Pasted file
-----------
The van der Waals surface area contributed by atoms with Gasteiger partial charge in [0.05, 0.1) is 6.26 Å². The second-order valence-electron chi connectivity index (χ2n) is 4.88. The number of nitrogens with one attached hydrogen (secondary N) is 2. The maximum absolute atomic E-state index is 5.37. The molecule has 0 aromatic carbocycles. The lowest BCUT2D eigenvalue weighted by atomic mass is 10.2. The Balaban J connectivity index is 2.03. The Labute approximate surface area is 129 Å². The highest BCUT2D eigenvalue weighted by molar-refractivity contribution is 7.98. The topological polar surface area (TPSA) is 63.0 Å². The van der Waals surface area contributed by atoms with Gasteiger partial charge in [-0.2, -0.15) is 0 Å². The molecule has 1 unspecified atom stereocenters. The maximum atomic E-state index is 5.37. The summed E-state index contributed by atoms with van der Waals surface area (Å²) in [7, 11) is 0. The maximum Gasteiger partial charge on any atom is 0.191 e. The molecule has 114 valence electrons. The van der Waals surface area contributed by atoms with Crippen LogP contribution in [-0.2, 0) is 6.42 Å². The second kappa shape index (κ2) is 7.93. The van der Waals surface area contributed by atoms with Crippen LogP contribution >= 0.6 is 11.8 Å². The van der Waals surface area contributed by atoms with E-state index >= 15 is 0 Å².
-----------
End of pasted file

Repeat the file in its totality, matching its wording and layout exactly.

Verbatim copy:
The van der Waals surface area contributed by atoms with Gasteiger partial charge in [0.05, 0.1) is 6.26 Å². The second-order valence-electron chi connectivity index (χ2n) is 4.88. The number of nitrogens with one attached hydrogen (secondary N) is 2. The maximum absolute atomic E-state index is 5.37. The molecule has 0 aromatic carbocycles. The lowest BCUT2D eigenvalue weighted by atomic mass is 10.2. The Balaban J connectivity index is 2.03. The Labute approximate surface area is 129 Å². The highest BCUT2D eigenvalue weighted by molar-refractivity contribution is 7.98. The topological polar surface area (TPSA) is 63.0 Å². The van der Waals surface area contributed by atoms with Gasteiger partial charge in [-0.2, -0.15) is 0 Å². The molecule has 1 unspecified atom stereocenters. The maximum atomic E-state index is 5.37. The summed E-state index contributed by atoms with van der Waals surface area (Å²) in [7, 11) is 0. The maximum Gasteiger partial charge on any atom is 0.191 e. The molecule has 114 valence electrons. The van der Waals surface area contributed by atoms with Crippen LogP contribution in [-0.2, 0) is 6.42 Å². The second kappa shape index (κ2) is 7.93. The van der Waals surface area contributed by atoms with Crippen LogP contribution >= 0.6 is 11.8 Å². The van der Waals surface area contributed by atoms with E-state index >= 15 is 0 Å².